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Volume 32 (2) - 2009

GUZZETTI F., REICHENBACH P., ARDIZZONE F., CARDINALI M. & GALLI M.

Landslide hazard assessment, vulnerability estimation and risk evaluation: an example from the Collazzone area (Central Umbria, Italy),

Pages 183-192

Abstract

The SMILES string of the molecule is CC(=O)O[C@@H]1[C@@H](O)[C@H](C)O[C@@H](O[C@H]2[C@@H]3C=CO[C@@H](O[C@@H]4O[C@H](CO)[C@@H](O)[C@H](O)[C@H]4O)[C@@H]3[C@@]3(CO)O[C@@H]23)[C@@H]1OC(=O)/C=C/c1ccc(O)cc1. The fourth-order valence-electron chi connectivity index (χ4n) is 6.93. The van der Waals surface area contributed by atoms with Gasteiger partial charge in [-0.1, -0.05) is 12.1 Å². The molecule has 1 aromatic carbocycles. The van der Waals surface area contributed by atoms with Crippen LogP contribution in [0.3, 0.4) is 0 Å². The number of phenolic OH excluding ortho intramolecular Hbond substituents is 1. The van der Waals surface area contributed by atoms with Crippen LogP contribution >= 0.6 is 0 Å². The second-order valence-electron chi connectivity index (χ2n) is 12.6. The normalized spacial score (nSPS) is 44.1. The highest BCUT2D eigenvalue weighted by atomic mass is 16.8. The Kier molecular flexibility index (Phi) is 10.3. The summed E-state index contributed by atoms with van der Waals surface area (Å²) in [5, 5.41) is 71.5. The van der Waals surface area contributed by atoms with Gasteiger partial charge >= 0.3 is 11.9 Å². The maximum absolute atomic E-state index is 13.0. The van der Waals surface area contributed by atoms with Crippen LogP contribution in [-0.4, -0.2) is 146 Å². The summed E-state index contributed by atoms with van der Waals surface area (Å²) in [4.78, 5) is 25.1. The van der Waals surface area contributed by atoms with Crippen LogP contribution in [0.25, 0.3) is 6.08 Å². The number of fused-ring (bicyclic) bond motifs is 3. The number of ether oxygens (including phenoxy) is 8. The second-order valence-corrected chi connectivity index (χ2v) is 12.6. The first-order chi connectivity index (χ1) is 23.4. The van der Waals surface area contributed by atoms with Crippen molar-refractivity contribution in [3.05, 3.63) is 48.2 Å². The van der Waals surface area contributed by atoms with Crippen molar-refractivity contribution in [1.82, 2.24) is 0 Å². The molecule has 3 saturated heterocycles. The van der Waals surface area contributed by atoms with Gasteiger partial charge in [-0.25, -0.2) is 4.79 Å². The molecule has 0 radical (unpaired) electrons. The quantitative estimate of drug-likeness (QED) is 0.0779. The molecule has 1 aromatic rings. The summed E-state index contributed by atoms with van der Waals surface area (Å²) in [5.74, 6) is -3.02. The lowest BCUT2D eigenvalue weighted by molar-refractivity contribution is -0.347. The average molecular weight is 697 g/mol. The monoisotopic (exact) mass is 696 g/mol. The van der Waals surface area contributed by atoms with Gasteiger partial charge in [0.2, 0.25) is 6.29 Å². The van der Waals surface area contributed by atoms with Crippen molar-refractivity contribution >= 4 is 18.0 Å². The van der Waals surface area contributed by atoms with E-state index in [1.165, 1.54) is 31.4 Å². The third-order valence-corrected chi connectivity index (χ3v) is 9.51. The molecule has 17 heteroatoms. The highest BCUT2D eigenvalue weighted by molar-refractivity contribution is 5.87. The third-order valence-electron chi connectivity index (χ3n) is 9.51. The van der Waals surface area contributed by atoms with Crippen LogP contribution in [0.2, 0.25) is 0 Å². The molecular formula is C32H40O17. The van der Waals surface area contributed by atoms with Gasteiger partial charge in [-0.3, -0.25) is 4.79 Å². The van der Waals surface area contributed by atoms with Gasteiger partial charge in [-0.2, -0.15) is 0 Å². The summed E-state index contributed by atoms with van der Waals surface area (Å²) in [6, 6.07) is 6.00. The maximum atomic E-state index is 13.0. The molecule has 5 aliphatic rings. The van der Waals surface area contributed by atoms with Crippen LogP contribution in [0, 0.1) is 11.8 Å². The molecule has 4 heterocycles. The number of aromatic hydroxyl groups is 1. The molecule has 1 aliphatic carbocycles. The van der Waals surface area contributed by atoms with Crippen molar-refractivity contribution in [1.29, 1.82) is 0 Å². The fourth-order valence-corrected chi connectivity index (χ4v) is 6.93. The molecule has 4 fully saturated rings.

For the Collazzone area, central Umbria, landslide hazard was ascertained, landslide vulnerability was determined, and landslide risk was evaluated, for different scenarios. To ascertain landslide hazard, a probabilistic model was adopted that predicts where landslides will occur, how frequently they will occur, and how large they will be in a given area. For the purpose, a multi-temporal landslide inventory map prepared through the interpretation of five sets of aerial photographs and field surveys covering the period from 1941 to 2004 was exploited. Using a 10 m × 10 m DEM, the study area was partitioned into 894 slope units, and the probability of spatial landslide occurrence was obtained through discriminant analysis of thematic and environmental variables. For each slope unit, the probability of experiencing one or more landslides in different periods was determined adopting a Poisson probability model for the temporal occurrence of landslides. The probability of landslide size was obtained by analyzing the frequency-area statistics of landslides. Assuming independence, landslide hazard was ascertained as the joint probability of landslide size, of landslide temporal occurrence, and of landslide spatial occurrence. For the Umbria region, landslide vulnerability curves exist. The curves were established exploiting information on landslide damage to buildings and roads caused by individual landslides of the slide type. Assuming independence of hazard and vulnerability, and exploiting (i) the multi-temporal landslide inventory map, (ii) the obtained landslide hazard assessment, and (iii) the available landslide vulnerability curves, landslide risk to the road network was evaluated, for different scenarios. Results indicate that landslide risk can be determined quantitatively over large areas, provided adequate forecasting models are adopted and reliable landslide and thematic information is available.

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